In December of 1917 the US Government approved an amendment that would outlaw the sale, manufacture and distribution of alcoholic beverages. The Eighteenth Amendment would take effect on the first of January 1920. It can be said that the nation was significantly divided by the issue.
The supporters of Prohibition argued that alcohol was unhealthy, a waste of time and a waste of money but most importantly, they argued that drinking alcohol was immoral and had the capacity to tear families apart. Soon, groups of temperance supporters were sprouting up everywhere in the United States. The supporters argued that not drinking alcohol would lead to a more productive society, more time would go to working and making money and spending time with the family as opposed to drinking alcohol. In the end, they believed it would be a positive thing for society and minimize crime and boost the economy.
In the beginning, the opposition to the temperance movement was slow to form and gain support for, considering that many people did believe alcohol was immoral and dangerous. Many people also already knew the health risks associated with alcohol. When the anti-prohibitionists finally did get a grip, they argued that the banning of alcohol was a blatant violation of personal freedoms, as well as an overwhelming use of federal power, violating the rights of state governments. To them, it was unfair that the government could take a form of release and relaxation away from them after a hard days work or a stressful day.
However, whether the prohibition movement was right or wrong, it is well known that the movement was not as effective as it could have been. The federal government did not put as much funding as they should have towards the enforcement of the law, many of the rich could still easily purchase and consume alcohol in their homes and many illegal clubs and bars, known as “speakeasies” were ran secretly under the nose of the law. The law additionally resulted in a way of easy money for gangs, gangs that would either produce or acquire alcohol and sell it to the rich or to the local speakeasy. Because of this, the goal to create a more peaceful and moral society by banning alcohol had essentially backfired. The creation and transporting became a very profitable business, which allowed gangs to form and receive easy funding. Essentially, creating a society more keen to break the law.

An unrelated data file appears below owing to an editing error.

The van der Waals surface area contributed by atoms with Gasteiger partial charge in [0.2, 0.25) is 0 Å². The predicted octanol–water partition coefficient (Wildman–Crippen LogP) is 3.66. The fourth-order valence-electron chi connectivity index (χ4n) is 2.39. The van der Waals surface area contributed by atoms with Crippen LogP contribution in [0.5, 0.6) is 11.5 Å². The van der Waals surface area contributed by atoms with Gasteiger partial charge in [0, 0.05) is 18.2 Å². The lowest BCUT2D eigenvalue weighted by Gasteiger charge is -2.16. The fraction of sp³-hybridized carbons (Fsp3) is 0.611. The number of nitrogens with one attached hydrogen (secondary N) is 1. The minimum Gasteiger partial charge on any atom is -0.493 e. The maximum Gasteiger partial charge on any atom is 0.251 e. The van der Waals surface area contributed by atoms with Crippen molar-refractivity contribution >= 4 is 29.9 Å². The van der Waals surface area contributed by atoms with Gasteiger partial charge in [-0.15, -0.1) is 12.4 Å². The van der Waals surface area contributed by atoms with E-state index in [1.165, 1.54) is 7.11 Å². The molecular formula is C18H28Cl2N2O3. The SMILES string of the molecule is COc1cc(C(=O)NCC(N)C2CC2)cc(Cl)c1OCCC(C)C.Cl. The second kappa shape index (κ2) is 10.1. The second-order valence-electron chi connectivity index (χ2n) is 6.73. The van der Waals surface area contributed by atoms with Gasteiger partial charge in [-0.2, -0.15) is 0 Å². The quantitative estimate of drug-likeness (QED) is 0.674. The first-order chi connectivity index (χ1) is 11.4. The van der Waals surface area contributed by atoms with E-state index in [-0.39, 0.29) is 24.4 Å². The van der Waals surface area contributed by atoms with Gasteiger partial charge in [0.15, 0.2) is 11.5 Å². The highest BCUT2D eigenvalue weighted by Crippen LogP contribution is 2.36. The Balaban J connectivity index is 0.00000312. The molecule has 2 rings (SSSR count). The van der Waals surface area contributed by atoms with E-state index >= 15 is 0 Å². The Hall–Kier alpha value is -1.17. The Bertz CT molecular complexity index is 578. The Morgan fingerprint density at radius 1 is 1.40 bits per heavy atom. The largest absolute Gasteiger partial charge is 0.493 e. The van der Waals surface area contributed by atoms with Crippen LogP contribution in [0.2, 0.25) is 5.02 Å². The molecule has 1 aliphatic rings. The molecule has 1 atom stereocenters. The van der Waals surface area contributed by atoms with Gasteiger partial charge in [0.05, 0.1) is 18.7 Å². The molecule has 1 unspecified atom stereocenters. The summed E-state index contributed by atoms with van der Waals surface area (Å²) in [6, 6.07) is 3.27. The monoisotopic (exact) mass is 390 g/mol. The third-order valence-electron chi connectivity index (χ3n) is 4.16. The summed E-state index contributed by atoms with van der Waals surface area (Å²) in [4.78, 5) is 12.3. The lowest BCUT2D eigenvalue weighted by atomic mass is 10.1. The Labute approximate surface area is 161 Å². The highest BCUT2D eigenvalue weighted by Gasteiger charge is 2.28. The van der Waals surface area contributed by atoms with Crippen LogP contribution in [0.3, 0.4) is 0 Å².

The question is “did the government have the right to create such a law?” One can argue that if the law was created from a religious perspective, then no. Separation of church and state should not allow such a law to be created and enforced. However, if the law was created from a health perspective then maybe it should have been allowed, as similar laws have been enacted (against other drugs such as cocaine and heroin). Many drug laws have been passed to try to protect people from addiction and premature death. Of course, in the case of prohibition, it was both. Religious moral values, as well as health were both considered when the law was passed and enacted.
My personal belief is that the government did not have a right to pass the law. It was, in my opinion a violation of people’s rights. Minimum age laws were later established after prohibition was repealed back in 1933. These laws, in my opinion, are more fair and reasonable. America was a country established on personal freedoms, and those freedoms should include the use of alcohol and other drugs (to a certain extent). The great thing about freedom is that people who don’t want to drink it do not have to, and the people who do can.
Keene, Jennifer D., et al. Visions of America: a History of the United States. Pearson, 2017.